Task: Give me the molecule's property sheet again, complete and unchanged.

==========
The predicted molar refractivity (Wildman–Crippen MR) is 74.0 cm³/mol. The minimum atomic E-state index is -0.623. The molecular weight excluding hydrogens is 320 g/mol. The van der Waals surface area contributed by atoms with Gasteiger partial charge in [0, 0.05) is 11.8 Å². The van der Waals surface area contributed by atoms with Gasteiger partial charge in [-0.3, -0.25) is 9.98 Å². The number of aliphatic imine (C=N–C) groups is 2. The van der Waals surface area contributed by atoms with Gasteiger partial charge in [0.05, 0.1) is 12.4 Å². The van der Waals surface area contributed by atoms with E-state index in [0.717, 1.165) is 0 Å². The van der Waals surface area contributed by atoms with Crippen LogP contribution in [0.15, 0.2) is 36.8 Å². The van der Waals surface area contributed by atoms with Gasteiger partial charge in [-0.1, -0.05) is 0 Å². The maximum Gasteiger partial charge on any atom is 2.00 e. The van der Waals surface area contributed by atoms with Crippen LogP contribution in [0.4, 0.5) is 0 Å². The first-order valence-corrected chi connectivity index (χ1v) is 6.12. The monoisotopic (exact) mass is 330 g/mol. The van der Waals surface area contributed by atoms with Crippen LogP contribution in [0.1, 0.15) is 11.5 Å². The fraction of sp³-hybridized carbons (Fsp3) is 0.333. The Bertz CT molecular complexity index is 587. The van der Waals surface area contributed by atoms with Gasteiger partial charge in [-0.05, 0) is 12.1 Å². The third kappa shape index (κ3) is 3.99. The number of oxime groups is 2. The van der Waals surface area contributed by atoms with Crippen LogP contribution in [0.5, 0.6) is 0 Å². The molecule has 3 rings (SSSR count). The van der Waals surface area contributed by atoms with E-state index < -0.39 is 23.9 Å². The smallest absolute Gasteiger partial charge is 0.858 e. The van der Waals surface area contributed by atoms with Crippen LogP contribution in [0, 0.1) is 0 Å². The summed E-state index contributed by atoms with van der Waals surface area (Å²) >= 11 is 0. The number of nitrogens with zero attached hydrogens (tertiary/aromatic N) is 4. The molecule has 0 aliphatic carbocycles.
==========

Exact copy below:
The predicted molar refractivity (Wildman–Crippen MR) is 74.0 cm³/mol. The minimum atomic E-state index is -0.623. The molecular weight excluding hydrogens is 320 g/mol. The van der Waals surface area contributed by atoms with Gasteiger partial charge in [0, 0.05) is 11.8 Å². The van der Waals surface area contributed by atoms with Gasteiger partial charge in [-0.3, -0.25) is 9.98 Å². The number of aliphatic imine (C=N–C) groups is 2. The van der Waals surface area contributed by atoms with Gasteiger partial charge in [0.05, 0.1) is 12.4 Å². The van der Waals surface area contributed by atoms with E-state index in [0.717, 1.165) is 0 Å². The van der Waals surface area contributed by atoms with Crippen LogP contribution in [0.15, 0.2) is 36.8 Å². The van der Waals surface area contributed by atoms with Gasteiger partial charge in [-0.1, -0.05) is 0 Å². The maximum Gasteiger partial charge on any atom is 2.00 e. The van der Waals surface area contributed by atoms with Crippen LogP contribution in [0.4, 0.5) is 0 Å². The first-order valence-corrected chi connectivity index (χ1v) is 6.12. The monoisotopic (exact) mass is 330 g/mol. The van der Waals surface area contributed by atoms with Crippen LogP contribution in [0.1, 0.15) is 11.5 Å². The fraction of sp³-hybridized carbons (Fsp3) is 0.333. The Bertz CT molecular complexity index is 587. The van der Waals surface area contributed by atoms with Gasteiger partial charge in [-0.05, 0) is 12.1 Å². The third kappa shape index (κ3) is 3.99. The number of oxime groups is 2. The van der Waals surface area contributed by atoms with Crippen LogP contribution in [0.5, 0.6) is 0 Å². The molecule has 3 rings (SSSR count). The van der Waals surface area contributed by atoms with E-state index < -0.39 is 23.9 Å². The smallest absolute Gasteiger partial charge is 0.858 e. The van der Waals surface area contributed by atoms with Crippen LogP contribution in [0, 0.1) is 0 Å². The summed E-state index contributed by atoms with van der Waals surface area (Å²) >= 11 is 0. The number of nitrogens with zero attached hydrogens (tertiary/aromatic N) is 4. The molecule has 0 aliphatic carbocycles.